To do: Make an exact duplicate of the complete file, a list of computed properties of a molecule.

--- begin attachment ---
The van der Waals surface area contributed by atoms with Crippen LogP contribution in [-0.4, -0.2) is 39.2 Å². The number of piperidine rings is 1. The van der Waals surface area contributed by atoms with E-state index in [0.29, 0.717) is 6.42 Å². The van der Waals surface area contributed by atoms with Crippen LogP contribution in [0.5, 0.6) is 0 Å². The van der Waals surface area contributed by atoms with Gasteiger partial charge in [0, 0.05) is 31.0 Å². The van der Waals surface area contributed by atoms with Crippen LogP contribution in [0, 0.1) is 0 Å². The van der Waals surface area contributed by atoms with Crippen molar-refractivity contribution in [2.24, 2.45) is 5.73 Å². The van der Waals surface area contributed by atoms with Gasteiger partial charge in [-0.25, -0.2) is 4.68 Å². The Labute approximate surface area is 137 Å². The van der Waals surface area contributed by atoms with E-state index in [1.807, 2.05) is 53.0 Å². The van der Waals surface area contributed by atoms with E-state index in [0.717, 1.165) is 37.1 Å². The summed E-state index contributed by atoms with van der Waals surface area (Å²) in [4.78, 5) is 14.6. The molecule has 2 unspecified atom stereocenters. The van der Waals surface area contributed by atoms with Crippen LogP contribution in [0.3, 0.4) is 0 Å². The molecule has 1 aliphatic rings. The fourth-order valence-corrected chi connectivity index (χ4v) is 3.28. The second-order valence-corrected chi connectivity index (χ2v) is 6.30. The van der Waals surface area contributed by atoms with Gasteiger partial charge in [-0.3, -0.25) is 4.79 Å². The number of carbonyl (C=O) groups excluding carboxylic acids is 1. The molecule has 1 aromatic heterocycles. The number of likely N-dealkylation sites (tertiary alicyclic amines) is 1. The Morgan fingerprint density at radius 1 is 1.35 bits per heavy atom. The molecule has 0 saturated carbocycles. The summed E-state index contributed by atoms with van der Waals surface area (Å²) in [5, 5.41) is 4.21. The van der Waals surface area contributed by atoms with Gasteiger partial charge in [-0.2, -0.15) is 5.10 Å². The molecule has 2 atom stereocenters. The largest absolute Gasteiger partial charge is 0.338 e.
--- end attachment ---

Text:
The van der Waals surface area contributed by atoms with Crippen LogP contribution in [-0.4, -0.2) is 39.2 Å². The number of piperidine rings is 1. The van der Waals surface area contributed by atoms with E-state index in [0.29, 0.717) is 6.42 Å². The van der Waals surface area contributed by atoms with Crippen LogP contribution in [0.5, 0.6) is 0 Å². The van der Waals surface area contributed by atoms with Gasteiger partial charge in [0, 0.05) is 31.0 Å². The van der Waals surface area contributed by atoms with Crippen LogP contribution in [0, 0.1) is 0 Å². The van der Waals surface area contributed by atoms with Crippen molar-refractivity contribution in [2.24, 2.45) is 5.73 Å². The van der Waals surface area contributed by atoms with Gasteiger partial charge in [-0.25, -0.2) is 4.68 Å². The Labute approximate surface area is 137 Å². The van der Waals surface area contributed by atoms with E-state index in [1.807, 2.05) is 53.0 Å². The van der Waals surface area contributed by atoms with E-state index in [0.717, 1.165) is 37.1 Å². The summed E-state index contributed by atoms with van der Waals surface area (Å²) in [4.78, 5) is 14.6. The molecule has 2 unspecified atom stereocenters. The van der Waals surface area contributed by atoms with Crippen LogP contribution in [0.3, 0.4) is 0 Å². The molecule has 1 aliphatic rings. The fourth-order valence-corrected chi connectivity index (χ4v) is 3.28. The second-order valence-corrected chi connectivity index (χ2v) is 6.30. The van der Waals surface area contributed by atoms with Gasteiger partial charge in [-0.3, -0.25) is 4.79 Å². The number of carbonyl (C=O) groups excluding carboxylic acids is 1. The molecule has 1 aromatic heterocycles. The number of likely N-dealkylation sites (tertiary alicyclic amines) is 1. The Morgan fingerprint density at radius 1 is 1.35 bits per heavy atom. The molecule has 0 saturated carbocycles. The summed E-state index contributed by atoms with van der Waals surface area (Å²) in [5, 5.41) is 4.21. The van der Waals surface area contributed by atoms with Gasteiger partial charge in [-0.2, -0.15) is 5.10 Å². The molecule has 2 atom stereocenters. The largest absolute Gasteiger partial charge is 0.338 e.